Dressler's First Amendment argument takes a slightly different tack. Citing a litany of cases setting out the well-established protections of the First Amendment, Dressler contends that the trial court violated his rights by permitting the jury to attribute to him the ideas depicted in the videos and photographs. Even if the materials were relevant to his state of mind, and even if they were offered for a purpose permitted by § 904.04(2), Dressler maintains that they still must be excluded because their admission "effectively eviscerate[s] the First Amendment protection to look at, read or possess such materials."
The fundamental flaw in Dressler's First Amendment argument, and the major distinguishing factor in the string of broad First Amendment cases he relies upon, is that he was not convicted of possessing, distributing, or looking at the videos and pictures in question. Although they may have helped convict Dressler of murder, he never explains how his right to possess or look at them was affected by their use as evidence against him. And Dressler dramatically overstates the potential chilling effect of the evidentiary use of these materials, as they formed only one link in the long chain of evidence that proved his guilt. Dressler, 1993 WL 469759, at *12. Innocent citizens, who presumably would not face a mountain of other circumstantial evidence of their guilt, need not fear a murder prosecution based on the mere possession of lawful videotapes and photographs.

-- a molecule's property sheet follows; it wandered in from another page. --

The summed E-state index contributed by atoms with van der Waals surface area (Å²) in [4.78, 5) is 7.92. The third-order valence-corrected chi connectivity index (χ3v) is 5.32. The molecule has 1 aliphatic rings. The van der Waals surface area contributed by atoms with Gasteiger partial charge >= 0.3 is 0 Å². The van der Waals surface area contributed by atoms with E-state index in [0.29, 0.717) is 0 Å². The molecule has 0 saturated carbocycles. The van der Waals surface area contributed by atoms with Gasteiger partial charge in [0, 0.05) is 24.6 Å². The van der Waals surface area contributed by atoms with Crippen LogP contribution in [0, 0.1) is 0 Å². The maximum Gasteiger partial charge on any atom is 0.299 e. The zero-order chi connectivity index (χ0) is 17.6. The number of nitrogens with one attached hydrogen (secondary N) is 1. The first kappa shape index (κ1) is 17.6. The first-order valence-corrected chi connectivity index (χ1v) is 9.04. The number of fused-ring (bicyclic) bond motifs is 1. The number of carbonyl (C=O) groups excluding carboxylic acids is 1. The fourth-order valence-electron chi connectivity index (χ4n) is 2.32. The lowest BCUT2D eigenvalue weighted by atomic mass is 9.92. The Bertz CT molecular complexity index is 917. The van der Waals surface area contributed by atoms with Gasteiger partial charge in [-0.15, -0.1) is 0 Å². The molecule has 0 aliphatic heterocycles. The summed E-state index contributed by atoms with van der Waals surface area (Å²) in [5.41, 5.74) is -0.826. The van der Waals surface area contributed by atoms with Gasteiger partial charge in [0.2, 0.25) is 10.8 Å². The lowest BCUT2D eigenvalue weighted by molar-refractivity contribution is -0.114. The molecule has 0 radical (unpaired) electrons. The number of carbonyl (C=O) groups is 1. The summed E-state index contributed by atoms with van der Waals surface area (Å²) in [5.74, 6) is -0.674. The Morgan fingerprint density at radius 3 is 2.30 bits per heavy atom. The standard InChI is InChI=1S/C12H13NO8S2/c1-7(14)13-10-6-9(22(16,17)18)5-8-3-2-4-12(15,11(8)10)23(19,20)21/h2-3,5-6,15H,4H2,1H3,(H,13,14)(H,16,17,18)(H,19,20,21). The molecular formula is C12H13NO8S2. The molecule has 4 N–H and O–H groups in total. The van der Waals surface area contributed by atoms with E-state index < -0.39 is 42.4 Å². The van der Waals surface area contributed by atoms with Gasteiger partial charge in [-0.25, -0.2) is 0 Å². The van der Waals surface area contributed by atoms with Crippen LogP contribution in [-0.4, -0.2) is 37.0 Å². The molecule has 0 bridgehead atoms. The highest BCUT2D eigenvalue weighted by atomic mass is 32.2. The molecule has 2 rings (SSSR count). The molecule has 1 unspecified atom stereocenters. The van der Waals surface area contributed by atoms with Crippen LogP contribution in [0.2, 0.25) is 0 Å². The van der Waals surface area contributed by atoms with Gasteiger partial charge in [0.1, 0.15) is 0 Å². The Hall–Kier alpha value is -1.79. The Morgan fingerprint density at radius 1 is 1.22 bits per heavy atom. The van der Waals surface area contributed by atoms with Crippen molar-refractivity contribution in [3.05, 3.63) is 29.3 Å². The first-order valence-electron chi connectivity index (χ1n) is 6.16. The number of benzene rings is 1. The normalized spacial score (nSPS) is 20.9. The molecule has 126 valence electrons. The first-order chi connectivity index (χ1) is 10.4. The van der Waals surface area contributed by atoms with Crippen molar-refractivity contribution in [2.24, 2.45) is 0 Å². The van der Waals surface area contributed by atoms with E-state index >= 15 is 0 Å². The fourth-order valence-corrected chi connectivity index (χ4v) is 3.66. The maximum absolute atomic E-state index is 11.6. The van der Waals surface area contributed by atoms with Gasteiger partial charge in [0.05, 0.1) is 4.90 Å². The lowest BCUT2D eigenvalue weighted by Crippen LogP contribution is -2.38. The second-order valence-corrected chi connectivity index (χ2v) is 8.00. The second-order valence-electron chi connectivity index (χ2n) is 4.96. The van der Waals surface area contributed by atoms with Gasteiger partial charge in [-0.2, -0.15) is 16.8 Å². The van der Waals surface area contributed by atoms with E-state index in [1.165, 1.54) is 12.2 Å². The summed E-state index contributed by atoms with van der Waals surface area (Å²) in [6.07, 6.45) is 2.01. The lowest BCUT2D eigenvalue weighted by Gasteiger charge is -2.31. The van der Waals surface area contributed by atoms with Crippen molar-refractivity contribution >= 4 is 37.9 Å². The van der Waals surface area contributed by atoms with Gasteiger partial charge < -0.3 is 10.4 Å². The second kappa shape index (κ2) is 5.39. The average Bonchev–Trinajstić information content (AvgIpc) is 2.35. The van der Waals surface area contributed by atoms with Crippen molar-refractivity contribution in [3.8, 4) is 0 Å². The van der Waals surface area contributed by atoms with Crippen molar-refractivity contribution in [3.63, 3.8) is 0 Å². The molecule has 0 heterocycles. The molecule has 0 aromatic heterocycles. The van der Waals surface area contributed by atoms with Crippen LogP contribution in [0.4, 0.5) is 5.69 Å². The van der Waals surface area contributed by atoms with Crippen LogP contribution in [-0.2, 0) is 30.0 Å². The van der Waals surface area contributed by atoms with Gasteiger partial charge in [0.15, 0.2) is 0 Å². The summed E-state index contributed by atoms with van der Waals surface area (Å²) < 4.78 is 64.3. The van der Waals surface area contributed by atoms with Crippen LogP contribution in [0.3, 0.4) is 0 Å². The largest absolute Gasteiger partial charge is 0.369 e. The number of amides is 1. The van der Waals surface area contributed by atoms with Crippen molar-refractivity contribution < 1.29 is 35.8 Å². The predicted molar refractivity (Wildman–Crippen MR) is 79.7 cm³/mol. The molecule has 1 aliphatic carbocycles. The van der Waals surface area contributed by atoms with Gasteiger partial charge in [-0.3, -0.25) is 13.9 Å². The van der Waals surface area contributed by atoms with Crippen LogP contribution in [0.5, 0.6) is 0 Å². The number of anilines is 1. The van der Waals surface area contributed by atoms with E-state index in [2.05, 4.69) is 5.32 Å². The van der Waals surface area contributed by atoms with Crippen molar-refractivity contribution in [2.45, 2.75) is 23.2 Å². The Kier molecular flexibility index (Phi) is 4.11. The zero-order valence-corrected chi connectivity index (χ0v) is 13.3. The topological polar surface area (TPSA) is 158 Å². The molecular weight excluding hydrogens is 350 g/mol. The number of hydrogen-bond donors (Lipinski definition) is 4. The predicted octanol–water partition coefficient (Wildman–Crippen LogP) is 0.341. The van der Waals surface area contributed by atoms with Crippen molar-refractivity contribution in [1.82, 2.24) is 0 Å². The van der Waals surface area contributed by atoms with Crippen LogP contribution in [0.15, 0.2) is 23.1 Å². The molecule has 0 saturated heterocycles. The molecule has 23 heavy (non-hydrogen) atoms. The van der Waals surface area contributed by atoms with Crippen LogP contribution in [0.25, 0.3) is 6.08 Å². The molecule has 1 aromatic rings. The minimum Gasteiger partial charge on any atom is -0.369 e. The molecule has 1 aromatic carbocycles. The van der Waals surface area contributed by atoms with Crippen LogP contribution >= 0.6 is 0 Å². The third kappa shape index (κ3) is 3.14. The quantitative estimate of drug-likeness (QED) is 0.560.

The guilty, however, should be wary. As we held in Lac du Flambeau Band of Lake Superior Chippewa Indians v. Stop Treaty Abuse-Wisconsin, Inc., 991 F.2d 1249, 1260 (7th Cir. 1993), "[w]hile the [F]irst [A]mendment in fact does preserve the right to speak offensively, it does not provide a shield against the logical import of that speech." In that case, a group formed to protest the exercise of fishing rights granted to Native Americans appealed an injunction imposed against its members. The group argued that the district judge erred in considering speech protected by the First Amendment as evidence of racial animus. Id. at 1259. We soundly rejected this argument, holding that merely drawing logical conclusions from the content of protected speech does not interfere with the exercise of the right to speak. Id. at 1260. That is exactly what happened here: the jury was permitted to draw an inference about Dressler's state of mind based on the fact that he maintained a collection of photographs depicting fates similar to that suffered by Mr. Madden.